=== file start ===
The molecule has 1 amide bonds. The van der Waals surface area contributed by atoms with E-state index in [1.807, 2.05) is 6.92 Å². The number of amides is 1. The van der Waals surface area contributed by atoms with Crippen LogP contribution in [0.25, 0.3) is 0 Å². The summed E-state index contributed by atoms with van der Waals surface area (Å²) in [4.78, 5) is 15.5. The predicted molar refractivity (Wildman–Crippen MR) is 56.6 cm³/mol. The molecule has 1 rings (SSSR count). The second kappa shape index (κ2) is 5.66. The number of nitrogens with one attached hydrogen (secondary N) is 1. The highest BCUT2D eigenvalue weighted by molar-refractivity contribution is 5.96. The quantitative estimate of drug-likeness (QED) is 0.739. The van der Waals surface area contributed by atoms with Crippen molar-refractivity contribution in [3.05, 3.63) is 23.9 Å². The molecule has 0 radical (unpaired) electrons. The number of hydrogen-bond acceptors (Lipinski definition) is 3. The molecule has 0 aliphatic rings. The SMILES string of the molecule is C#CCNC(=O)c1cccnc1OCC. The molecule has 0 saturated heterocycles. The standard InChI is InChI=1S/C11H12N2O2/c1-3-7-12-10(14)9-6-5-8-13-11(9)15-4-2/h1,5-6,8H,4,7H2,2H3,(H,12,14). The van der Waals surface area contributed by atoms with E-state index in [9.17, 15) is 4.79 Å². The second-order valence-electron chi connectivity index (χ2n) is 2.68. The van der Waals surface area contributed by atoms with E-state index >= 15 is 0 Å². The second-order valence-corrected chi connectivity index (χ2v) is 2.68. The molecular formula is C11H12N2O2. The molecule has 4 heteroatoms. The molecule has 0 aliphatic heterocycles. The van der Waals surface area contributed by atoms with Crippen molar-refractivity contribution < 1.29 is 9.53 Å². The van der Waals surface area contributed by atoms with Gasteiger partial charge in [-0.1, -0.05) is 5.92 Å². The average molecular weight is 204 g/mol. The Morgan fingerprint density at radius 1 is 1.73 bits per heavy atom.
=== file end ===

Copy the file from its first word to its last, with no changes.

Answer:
The molecule has 1 amide bonds. The van der Waals surface area contributed by atoms with E-state index in [1.807, 2.05) is 6.92 Å². The number of amides is 1. The van der Waals surface area contributed by atoms with Crippen LogP contribution in [0.25, 0.3) is 0 Å². The summed E-state index contributed by atoms with van der Waals surface area (Å²) in [4.78, 5) is 15.5. The predicted molar refractivity (Wildman–Crippen MR) is 56.6 cm³/mol. The molecule has 1 rings (SSSR count). The second kappa shape index (κ2) is 5.66. The number of nitrogens with one attached hydrogen (secondary N) is 1. The highest BCUT2D eigenvalue weighted by molar-refractivity contribution is 5.96. The quantitative estimate of drug-likeness (QED) is 0.739. The van der Waals surface area contributed by atoms with Crippen molar-refractivity contribution in [3.05, 3.63) is 23.9 Å². The molecule has 0 radical (unpaired) electrons. The number of hydrogen-bond acceptors (Lipinski definition) is 3. The molecule has 0 aliphatic rings. The SMILES string of the molecule is C#CCNC(=O)c1cccnc1OCC. The molecule has 0 saturated heterocycles. The standard InChI is InChI=1S/C11H12N2O2/c1-3-7-12-10(14)9-6-5-8-13-11(9)15-4-2/h1,5-6,8H,4,7H2,2H3,(H,12,14). The van der Waals surface area contributed by atoms with E-state index in [9.17, 15) is 4.79 Å². The second-order valence-electron chi connectivity index (χ2n) is 2.68. The van der Waals surface area contributed by atoms with E-state index >= 15 is 0 Å². The second-order valence-corrected chi connectivity index (χ2v) is 2.68. The molecular formula is C11H12N2O2. The molecule has 4 heteroatoms. The molecule has 0 aliphatic heterocycles. The van der Waals surface area contributed by atoms with Crippen molar-refractivity contribution < 1.29 is 9.53 Å². The van der Waals surface area contributed by atoms with Gasteiger partial charge in [-0.1, -0.05) is 5.92 Å². The average molecular weight is 204 g/mol. The Morgan fingerprint density at radius 1 is 1.73 bits per heavy atom.